Texas Democrats support sensible solutions for fixing the state’s multi-billion dollar structural deficit. We need to modernize our tax base so that it reflects our service-oriented economy. What state lawmakers shouldn’t do, however, is continue to dodge responsibility by punting the costs of services to local governments and taxpayers. Cuts to education, health care and transportation may sound appealing to Tea Party activists, but the truth is that these services are still being rendered at local taxpayer’s expense – an expense that’s more costly and less efficient than if it were addressed at the state level.

Texas’ Impending Water Crisis

Due in large part to recent droughts and population growth, Texas’ towns are literally drying up. We need practical, sustainable solutions to ensure that we have enough water to meet the needs of our people, businesses and agricultural enterprises. In fact, we recommend that the Governor elevate this issue to an emergency item at the start of next session, and identify the funding sources to cover the capital costs associated with creating new water management strategies. Failure to meet our water supply could result in catastrophic human and economic losses.

Smokefree Workplaces

Texas Democrats support the need for a comprehensive statewide smokefree law as a top public health priority. We recognize that prevailing science indicates that secondhand smoke causes preventable diseases like heart disease, stroke and cancer. Additionally, the health care costs associated with treating these diseases bear an enormous burden on taxpayers and businesses. It’s time to clear Texas’ indoor air.

Castle Doctrine

In the wake of several incidents, sufficient doubt has been raised as to whether the Castle Doctrine actually is being applied fairly. Texas Democrats urge lawmakers to modify its “Stand Your Ground” law to help prevent vigilantism and encourage neighborhood watch groups to work collaboratively with local law enforcement agencies.

Transportation

We recognize that we can’t simply build more roads or toll roads to adequately address the state’s transportation infrastructural needs. Texas simply needs more multi-modal options. Its time for the state to invest in light rail, and partner with communities across Texas to create more transportation options. Such investment will help enhance quality of life, attract a vibrant business environment, improve air quality and leverage federal funding opportunities.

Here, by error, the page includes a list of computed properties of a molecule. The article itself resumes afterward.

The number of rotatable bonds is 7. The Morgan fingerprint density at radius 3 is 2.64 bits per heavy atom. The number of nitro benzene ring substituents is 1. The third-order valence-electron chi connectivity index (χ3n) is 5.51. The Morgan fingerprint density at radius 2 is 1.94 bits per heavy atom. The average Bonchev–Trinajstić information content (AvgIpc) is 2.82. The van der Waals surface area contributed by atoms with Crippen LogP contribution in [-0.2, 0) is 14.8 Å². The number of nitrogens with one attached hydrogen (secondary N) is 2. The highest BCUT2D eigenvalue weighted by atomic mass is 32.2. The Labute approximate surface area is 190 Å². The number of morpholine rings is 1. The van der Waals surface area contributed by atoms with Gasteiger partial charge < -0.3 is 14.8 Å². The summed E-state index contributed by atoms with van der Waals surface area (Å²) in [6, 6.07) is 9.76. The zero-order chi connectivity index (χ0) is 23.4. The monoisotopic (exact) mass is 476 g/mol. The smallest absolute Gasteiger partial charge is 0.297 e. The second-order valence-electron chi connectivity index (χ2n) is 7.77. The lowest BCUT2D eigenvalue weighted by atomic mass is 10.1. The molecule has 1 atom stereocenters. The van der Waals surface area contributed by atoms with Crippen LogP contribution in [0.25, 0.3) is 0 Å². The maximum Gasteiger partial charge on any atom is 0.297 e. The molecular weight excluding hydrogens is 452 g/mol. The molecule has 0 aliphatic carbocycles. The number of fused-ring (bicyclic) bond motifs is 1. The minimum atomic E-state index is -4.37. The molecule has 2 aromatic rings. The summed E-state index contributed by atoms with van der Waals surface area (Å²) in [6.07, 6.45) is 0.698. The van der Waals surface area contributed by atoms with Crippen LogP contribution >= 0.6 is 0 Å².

These are but a small sample of the priorities identified in the Democratic platform. Texas Democrats understand that it takes a strenuous, reasonable assessment of the true challenges facing our state to ensure that Texas is as great today as it will be fifty years from now. That means that we have to elevate the seriousness of public debate and elect leaders more interested in long-term, sustainable solutions and not regurgitated ideology.

The grown-ups in Texas will find much to agree with in the Democratic Party’s platform.

Steve Brown is the Chairman of the Fort Bend County Democratic Party and a member of the Texas Democratic Party’s Platform Advisory Committee. Connect with Steve on Facebook at facebook.com/sbrown2 and on Twitter at twitter.com/electstevebrown.

Interview with Stephen Brown

Stephen Brown

I’ve focused entirely on Harris County so far in this interview series. That’s because there are a lot of interesting races here, both at a district and countywide level, and also because that’s where I live. But there’s a lot of action going on in Fort Bend County too, as it has become a battleground as its demographics have changed. To get a feel for what’s going on out there, I sat down for a chat with Stephen Brown, the dynamic new chair of the Fort Bend County Democratic Party. Here it is:

Download the MP3 file

You can find a list of all interviews for this cycle on the 2010 Elections page.

This ain’t your daddy’s Fort Bend

Interesting article about the changing demographics in Fort Bend County and the changes in politics that have come with it.

Today the GOP holds 27 of 31 elective offices in the county.

Rick Miller aims to keep it that way. The 65-year-old retired Navy pilot moved to Sugar Land in 1999, and, with his wife, Babs, started getting politically active in 2006. When an internecine feud led to the resignation of the Republican party chair in 2007, he ran and won.

“The demographics are changing here in Fort Bend County,” Miller acknowledges, “and we’re kind of watching it really closely. We saw the effect of that in the Obama presidential race against McCain. The election was a lot closer than we thought it was going to be. Fort Bend went for McCain, but it was really pretty close.”

In 2004, the county gave nearly two-thirds of its vote to Bush-Cheney. Four years later, the McCain-Palin ticket won the county by a margin of 4,710 votes, 51 percent to 49 percent.